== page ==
“You can nitpick it how you want, but actually voices are being heard,” said Kamau Marshall, the campaign’s director of strategic communications. “I don’t think we’d have gotten this far without that.”
“I talk to Anita Dunn,” Marshall added, referring to a white senior strategist. “She will ask for our input.”
A spokesperson for Trump’s reelection campaign did not respond to questions about whether senior officials there had communicated with staffers about Floyd’s death and the president’s rhetoric on it or how they were supporting those upset by the case.
In her May 26 email to staff, O’Malley Dillon reminded staffers of the free, campaign-funded employee assistance programs available for mental health counseling.
“I often say that we can do hard things,” O’Malley Dillon wrote. “And we can. But sometimes we just shouldn't have to — and that is true far too often for far too many people of color in this country. Don't ever forget that the work each and every one of you are doing every day is part of the ever-enduring work to make this country a better place.”
Two nights after the email, with protests continuing and occasionally turning violent in the Minneapolis area and spreading to other cities, Trump called demonstrators “thugs” in a series of late-night tweets. He also threatened that “when the looting starts, the shooting starts” — a taunt dating to the civil unrest of the 1960s. Twitter slapped a disclaimer on the tweets, asserting they violated the social media site’s rules and glorified violence.
“I remember staying up all night,” said Brown, the campaign’s press secretary. On a call with the communications team the next morning, Brown told his colleagues he would be taking a mental health day.
“Every single person on that call gave me my space,” Brown said. “They all said take the time that you need to grieve and to heal and to just live.”
Biden, whose campaign is rooted in ending the racist behavior of the Trump era, addressed his staff later that day, via Zoom.
“The VP is what I like to call an organic gentleman,” Marshall said. “As a Black man, hearing from him — honest, thoughtful, and keeping it real — that meant a lot on so many levels.”
The pandemic has temporarily closed the Biden campaign’s Philadelphia headquarters and left most employees working from home. Like with the DNC staff, the lack of personal contact in a time of such distress has been a challenge, but Black staffers have banded together with virtual hangouts and happy hours — “a platform just to talk, and ensure that we are OK and to just listen to one another,” Brown said.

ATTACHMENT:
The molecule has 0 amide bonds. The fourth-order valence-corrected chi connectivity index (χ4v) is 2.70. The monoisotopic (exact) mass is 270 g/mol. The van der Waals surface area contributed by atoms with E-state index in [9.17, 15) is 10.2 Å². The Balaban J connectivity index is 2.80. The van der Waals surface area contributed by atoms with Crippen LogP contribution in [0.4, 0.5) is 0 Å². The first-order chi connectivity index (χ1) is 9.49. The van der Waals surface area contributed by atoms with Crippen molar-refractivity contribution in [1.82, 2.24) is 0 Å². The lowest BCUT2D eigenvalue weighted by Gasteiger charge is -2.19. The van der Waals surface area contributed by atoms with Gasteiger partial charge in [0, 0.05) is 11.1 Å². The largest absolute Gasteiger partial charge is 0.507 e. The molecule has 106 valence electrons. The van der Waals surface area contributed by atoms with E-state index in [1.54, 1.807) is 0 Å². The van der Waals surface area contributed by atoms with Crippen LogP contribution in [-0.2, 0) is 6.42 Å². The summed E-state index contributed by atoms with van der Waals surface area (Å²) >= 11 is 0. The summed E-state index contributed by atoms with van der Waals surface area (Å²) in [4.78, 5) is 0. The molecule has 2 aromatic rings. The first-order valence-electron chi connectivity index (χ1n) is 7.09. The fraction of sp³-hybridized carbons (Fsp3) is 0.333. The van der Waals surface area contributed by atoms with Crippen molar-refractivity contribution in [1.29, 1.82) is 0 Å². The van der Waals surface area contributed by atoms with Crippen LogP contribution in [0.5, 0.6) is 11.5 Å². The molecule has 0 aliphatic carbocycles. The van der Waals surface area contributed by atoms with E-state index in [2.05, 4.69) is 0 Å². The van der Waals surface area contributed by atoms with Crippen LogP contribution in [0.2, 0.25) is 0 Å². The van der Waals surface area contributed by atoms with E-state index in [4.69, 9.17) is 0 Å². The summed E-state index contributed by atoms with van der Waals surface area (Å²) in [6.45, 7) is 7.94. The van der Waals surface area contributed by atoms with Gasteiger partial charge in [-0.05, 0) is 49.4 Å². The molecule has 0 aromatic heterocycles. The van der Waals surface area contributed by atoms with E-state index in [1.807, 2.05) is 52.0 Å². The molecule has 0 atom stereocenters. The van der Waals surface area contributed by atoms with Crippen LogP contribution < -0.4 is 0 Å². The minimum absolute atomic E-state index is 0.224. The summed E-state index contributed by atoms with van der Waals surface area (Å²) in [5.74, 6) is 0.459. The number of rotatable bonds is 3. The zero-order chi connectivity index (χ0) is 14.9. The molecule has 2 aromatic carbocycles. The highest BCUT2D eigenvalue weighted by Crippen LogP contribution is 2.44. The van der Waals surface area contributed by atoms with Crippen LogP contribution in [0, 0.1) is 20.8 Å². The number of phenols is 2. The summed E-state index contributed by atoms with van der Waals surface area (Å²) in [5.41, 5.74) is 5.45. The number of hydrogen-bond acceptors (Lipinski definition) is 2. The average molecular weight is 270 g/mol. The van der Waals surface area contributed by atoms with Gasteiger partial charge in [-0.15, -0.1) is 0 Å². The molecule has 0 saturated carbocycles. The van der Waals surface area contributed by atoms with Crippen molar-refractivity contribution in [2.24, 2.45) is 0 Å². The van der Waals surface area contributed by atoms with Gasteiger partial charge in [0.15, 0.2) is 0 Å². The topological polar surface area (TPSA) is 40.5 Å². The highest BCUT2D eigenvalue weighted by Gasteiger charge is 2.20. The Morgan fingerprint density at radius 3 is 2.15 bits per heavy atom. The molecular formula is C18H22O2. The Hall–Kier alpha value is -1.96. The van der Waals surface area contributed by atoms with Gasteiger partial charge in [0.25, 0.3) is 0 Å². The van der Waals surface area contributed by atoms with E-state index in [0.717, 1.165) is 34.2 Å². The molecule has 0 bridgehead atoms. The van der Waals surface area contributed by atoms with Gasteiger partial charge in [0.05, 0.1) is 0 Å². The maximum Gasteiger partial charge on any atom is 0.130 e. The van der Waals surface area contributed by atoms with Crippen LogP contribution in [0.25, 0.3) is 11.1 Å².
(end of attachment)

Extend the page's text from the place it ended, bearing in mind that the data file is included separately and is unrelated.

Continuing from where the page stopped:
Campaign officials also have accommodated staffers who request time off to join protests, said Carahna Magwood, a deputy design director who took her 4-year-old son to one in Philadelphia.
“He sees Omar Jimenez get arrested on CNN, and even he has questions about why he’s being arrested,” Magwood said, referring to the CNN reporter who along with his crew was handcuffed and led away while covering protests in Minneapolis.
“It’s hard,” Magwood added, “and I think what the campaign has done was sort of critical for us in that moment because they saw it, they acknowledged it, and then they acted.”
Other staffers based in Philadelphia have struggled with proximity to the unrest. Brown would go on morning runs past the police officers guarding the statue of former mayor and police commissioner Frank Rizzo, who was known for his hostility toward Black and LGBTQ citizens. The city removed the statue, a target for protesters, last week. Brown dashed by that morning, after it was gone. He took it as a sign that change does happen. “It just gave me the reminder to keep going.”
At night, though, Brown would hear helicopters whirring around his Center City apartment. He’d turn on the TV and see police officers “right outside of my apartment tackling people who were outside past the curfew time.” He’d smell the smoke of a fire nearby.
Late last week, Brown decided he’d had enough.
“I had to leave Philadelphia because of the trauma of hearing a helicopter above you, and having to monitor the news every day to make sure your life wasn’t in imminent danger right outside your apartment, and having to be reminded of that while you’re trying to work,” he said. “I had to leave the city and quarantine elsewhere so I could work healthily and turn my grief into purpose.” ●